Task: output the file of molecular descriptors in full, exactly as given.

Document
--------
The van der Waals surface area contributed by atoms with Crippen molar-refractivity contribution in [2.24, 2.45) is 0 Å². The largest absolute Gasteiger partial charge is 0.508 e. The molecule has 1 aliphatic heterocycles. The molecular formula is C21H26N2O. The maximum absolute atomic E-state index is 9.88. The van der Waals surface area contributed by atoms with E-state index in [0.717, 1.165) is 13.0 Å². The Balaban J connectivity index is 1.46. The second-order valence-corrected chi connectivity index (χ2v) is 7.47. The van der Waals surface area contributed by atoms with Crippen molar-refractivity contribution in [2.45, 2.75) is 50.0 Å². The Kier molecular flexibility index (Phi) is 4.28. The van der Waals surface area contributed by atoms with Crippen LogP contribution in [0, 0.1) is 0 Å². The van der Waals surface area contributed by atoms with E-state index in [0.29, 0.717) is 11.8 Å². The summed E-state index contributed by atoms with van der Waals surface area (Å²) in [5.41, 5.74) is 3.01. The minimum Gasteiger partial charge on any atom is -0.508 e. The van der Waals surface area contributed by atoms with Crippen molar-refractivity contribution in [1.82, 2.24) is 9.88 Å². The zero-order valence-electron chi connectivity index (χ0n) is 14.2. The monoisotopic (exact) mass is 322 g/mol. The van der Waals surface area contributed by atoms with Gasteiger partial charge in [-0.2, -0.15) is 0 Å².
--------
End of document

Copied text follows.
The van der Waals surface area contributed by atoms with Crippen molar-refractivity contribution in [2.24, 2.45) is 0 Å². The largest absolute Gasteiger partial charge is 0.508 e. The molecule has 1 aliphatic heterocycles. The molecular formula is C21H26N2O. The maximum absolute atomic E-state index is 9.88. The van der Waals surface area contributed by atoms with E-state index in [0.717, 1.165) is 13.0 Å². The Balaban J connectivity index is 1.46. The second-order valence-corrected chi connectivity index (χ2v) is 7.47. The van der Waals surface area contributed by atoms with Crippen molar-refractivity contribution in [2.45, 2.75) is 50.0 Å². The Kier molecular flexibility index (Phi) is 4.28. The van der Waals surface area contributed by atoms with Crippen LogP contribution in [0, 0.1) is 0 Å². The van der Waals surface area contributed by atoms with E-state index in [0.29, 0.717) is 11.8 Å². The summed E-state index contributed by atoms with van der Waals surface area (Å²) in [5.41, 5.74) is 3.01. The minimum Gasteiger partial charge on any atom is -0.508 e. The van der Waals surface area contributed by atoms with Crippen molar-refractivity contribution in [1.82, 2.24) is 9.88 Å². The zero-order valence-electron chi connectivity index (χ0n) is 14.2. The monoisotopic (exact) mass is 322 g/mol. The van der Waals surface area contributed by atoms with Gasteiger partial charge in [-0.2, -0.15) is 0 Å².